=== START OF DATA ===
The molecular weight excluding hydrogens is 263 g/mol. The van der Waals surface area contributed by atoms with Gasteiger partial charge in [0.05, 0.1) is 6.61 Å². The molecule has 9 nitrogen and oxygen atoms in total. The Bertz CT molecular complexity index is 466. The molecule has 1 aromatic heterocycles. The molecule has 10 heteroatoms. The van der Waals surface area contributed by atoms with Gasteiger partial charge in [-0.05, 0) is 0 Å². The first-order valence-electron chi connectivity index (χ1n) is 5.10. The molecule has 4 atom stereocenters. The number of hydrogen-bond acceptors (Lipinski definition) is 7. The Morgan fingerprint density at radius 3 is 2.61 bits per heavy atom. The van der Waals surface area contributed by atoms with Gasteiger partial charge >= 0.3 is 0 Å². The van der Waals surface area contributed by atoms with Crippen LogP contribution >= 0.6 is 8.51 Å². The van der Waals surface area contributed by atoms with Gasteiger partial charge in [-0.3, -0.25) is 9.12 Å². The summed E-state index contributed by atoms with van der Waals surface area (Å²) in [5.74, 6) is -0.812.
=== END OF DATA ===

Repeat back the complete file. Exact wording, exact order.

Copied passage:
The molecular weight excluding hydrogens is 263 g/mol. The van der Waals surface area contributed by atoms with Gasteiger partial charge in [0.05, 0.1) is 6.61 Å². The molecule has 9 nitrogen and oxygen atoms in total. The Bertz CT molecular complexity index is 466. The molecule has 1 aromatic heterocycles. The molecule has 10 heteroatoms. The van der Waals surface area contributed by atoms with Gasteiger partial charge in [-0.05, 0) is 0 Å². The first-order valence-electron chi connectivity index (χ1n) is 5.10. The molecule has 4 atom stereocenters. The number of hydrogen-bond acceptors (Lipinski definition) is 7. The Morgan fingerprint density at radius 3 is 2.61 bits per heavy atom. The van der Waals surface area contributed by atoms with Gasteiger partial charge >= 0.3 is 0 Å². The van der Waals surface area contributed by atoms with Crippen LogP contribution >= 0.6 is 8.51 Å². The van der Waals surface area contributed by atoms with Gasteiger partial charge in [-0.3, -0.25) is 9.12 Å². The summed E-state index contributed by atoms with van der Waals surface area (Å²) in [5.74, 6) is -0.812.